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Biol Trace Elem Res. 1998 Winter;66(1-3):193-204.

Determining human dietary requirements for boron.

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Department of Nutritional Sciences, University of California, Berkeley 94720, USA.


A dietary requirement is defined as the lowest continuing intake of a nutrient that for a specified indicator of adequacy, will maintain a defined level of nutriture in an individual. An essential dietary component is one that the body cannot synthesize in sufficient quantities to maintain health. Recommended dietary allowances (RDAs) are based on estimates of the dietary requirements, and are designed to prevent deficiency diseases and promote health through an adequate diet. In 1996, the Food and Nutrition Board (FNB) began a revision process of the RDAs using as criteria specific indicators of adequacy and functional end points for reducing the risk of chronic disease. Boron (B) is a dietary component, and evidence from animal studies indicates that it is a dietary essential; it cannot be synthesized in tissues, and organisms exposed to very low levels of B show developmental defects. In humans, there is evidence of homeostatic regulation of B and an interrelationship with bone metabolism. To understand better the relationship between dietary B and B homeostasis, we measured the dietary B intake and urinary B losses in seven male participants of a controlled metabolic study of Zn homeostasis. Average dietary B intake for the repeated menu days, days 1, 2, and 3, was 4.56, 1.87, and 4.75 mg/d, respectively. Urinary B excretion during the 42-d collection period averaged 3.20 +/- 0.41 mg/d. When dietary B was low, urinary B loss (2.92 mg/d) was significantly lower than when B intake was higher (3.15 and 3.54 mg/d). Our study showed that urinary B excretion changes rapidly with changes in B intake, indicating that the kidney is the site of homeostatic regulation. To enable establishment of a dietary requirement for B in the future, further research of homeostatic regulation and functional markers of B metabolism need to be performed, followed by epidemiological studies to identify health conditions associated with inadequate dietary B.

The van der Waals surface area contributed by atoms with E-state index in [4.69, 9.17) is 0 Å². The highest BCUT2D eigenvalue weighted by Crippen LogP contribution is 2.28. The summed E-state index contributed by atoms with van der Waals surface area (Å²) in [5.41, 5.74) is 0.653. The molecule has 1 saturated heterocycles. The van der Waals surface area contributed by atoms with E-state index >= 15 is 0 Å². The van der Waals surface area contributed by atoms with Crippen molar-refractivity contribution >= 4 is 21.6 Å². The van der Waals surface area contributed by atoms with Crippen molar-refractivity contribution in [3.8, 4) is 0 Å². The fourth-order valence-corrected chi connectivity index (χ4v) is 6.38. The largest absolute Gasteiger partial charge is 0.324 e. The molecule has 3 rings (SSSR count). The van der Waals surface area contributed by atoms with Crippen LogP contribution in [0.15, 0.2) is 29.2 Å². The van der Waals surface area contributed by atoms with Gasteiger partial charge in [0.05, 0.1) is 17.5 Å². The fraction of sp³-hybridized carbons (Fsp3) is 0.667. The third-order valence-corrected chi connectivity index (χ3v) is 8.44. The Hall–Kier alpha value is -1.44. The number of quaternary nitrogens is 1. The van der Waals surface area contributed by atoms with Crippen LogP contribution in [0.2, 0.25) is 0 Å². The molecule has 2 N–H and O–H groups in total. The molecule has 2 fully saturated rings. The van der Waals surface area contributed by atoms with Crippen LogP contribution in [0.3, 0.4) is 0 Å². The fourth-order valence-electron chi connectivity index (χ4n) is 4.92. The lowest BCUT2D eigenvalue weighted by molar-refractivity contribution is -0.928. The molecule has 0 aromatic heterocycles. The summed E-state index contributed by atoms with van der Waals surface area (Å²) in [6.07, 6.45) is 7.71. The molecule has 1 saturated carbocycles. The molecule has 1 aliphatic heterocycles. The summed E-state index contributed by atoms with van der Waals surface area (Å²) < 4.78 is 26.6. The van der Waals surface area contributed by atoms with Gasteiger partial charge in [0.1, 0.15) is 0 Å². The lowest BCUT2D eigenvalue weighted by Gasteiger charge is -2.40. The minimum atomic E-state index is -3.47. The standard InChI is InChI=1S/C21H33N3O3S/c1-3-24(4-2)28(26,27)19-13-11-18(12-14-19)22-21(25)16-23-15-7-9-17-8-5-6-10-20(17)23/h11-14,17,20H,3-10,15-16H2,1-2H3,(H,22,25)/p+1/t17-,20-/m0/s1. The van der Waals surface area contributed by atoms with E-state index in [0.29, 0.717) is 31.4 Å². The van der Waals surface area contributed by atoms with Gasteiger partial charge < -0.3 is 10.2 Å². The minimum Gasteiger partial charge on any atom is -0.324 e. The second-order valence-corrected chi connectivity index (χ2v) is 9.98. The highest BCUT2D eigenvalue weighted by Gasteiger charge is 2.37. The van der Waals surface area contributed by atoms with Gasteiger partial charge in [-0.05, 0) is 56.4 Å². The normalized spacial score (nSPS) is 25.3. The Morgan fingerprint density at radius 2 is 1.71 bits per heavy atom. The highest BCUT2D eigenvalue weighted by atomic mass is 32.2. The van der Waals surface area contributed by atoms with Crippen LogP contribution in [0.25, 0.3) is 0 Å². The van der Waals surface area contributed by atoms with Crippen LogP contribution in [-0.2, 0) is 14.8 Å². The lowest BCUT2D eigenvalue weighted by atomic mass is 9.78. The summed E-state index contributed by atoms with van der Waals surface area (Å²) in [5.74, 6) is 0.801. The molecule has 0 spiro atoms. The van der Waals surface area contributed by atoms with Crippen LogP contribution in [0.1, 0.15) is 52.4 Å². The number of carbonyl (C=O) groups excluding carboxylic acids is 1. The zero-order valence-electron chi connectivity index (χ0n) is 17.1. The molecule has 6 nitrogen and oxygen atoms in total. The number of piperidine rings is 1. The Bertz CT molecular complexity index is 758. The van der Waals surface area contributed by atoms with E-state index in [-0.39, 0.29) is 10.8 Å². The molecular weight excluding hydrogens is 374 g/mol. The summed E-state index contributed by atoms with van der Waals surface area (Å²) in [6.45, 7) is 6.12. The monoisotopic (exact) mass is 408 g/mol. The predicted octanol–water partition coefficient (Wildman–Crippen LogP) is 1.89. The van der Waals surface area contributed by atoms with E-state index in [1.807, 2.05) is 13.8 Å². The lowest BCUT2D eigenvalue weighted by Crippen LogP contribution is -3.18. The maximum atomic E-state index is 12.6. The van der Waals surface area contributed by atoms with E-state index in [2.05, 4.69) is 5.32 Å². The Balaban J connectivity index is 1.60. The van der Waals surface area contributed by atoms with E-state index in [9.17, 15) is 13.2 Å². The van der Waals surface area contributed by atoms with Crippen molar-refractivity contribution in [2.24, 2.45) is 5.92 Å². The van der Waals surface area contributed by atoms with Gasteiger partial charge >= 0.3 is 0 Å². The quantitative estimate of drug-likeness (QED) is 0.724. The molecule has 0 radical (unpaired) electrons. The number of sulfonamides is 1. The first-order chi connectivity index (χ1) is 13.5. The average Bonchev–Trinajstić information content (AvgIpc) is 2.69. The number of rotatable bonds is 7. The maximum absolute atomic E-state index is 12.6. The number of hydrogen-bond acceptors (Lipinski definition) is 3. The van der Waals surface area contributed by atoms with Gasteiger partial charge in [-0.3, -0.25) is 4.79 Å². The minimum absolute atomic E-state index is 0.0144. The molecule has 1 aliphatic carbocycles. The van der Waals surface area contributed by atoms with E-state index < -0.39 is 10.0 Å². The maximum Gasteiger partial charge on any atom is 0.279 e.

[Indexed for MEDLINE]

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